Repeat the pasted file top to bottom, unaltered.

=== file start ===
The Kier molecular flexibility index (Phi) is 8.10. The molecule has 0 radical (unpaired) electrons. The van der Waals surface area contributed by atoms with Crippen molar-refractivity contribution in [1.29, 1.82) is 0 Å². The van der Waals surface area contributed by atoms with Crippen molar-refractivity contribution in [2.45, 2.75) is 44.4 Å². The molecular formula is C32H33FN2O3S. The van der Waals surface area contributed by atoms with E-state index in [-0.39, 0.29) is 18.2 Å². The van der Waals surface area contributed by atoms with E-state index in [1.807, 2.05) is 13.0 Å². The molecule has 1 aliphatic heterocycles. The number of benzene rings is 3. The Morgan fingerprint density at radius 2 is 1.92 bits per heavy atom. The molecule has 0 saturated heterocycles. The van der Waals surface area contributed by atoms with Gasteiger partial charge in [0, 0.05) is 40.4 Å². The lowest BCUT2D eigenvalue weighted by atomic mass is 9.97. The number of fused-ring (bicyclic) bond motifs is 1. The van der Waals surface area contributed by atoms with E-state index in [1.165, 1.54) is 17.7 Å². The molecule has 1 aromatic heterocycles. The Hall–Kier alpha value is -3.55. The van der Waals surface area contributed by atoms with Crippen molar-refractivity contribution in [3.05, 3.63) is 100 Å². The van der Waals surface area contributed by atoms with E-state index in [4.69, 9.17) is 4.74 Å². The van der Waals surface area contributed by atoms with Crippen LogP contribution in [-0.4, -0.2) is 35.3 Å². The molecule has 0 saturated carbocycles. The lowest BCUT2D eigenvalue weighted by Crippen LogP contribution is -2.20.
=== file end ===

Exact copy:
The Kier molecular flexibility index (Phi) is 8.10. The molecule has 0 radical (unpaired) electrons. The van der Waals surface area contributed by atoms with Crippen molar-refractivity contribution in [1.29, 1.82) is 0 Å². The van der Waals surface area contributed by atoms with Crippen molar-refractivity contribution in [2.45, 2.75) is 44.4 Å². The molecular formula is C32H33FN2O3S. The van der Waals surface area contributed by atoms with E-state index in [-0.39, 0.29) is 18.2 Å². The van der Waals surface area contributed by atoms with E-state index in [1.807, 2.05) is 13.0 Å². The molecule has 1 aliphatic heterocycles. The number of benzene rings is 3. The Morgan fingerprint density at radius 2 is 1.92 bits per heavy atom. The molecule has 0 saturated heterocycles. The van der Waals surface area contributed by atoms with Gasteiger partial charge in [0, 0.05) is 40.4 Å². The lowest BCUT2D eigenvalue weighted by atomic mass is 9.97. The number of fused-ring (bicyclic) bond motifs is 1. The van der Waals surface area contributed by atoms with E-state index in [1.165, 1.54) is 17.7 Å². The molecule has 1 aromatic heterocycles. The Hall–Kier alpha value is -3.55. The van der Waals surface area contributed by atoms with Crippen molar-refractivity contribution in [3.05, 3.63) is 100 Å². The van der Waals surface area contributed by atoms with E-state index in [4.69, 9.17) is 4.74 Å². The van der Waals surface area contributed by atoms with Crippen LogP contribution in [-0.4, -0.2) is 35.3 Å². The molecule has 0 saturated carbocycles. The lowest BCUT2D eigenvalue weighted by Crippen LogP contribution is -2.20.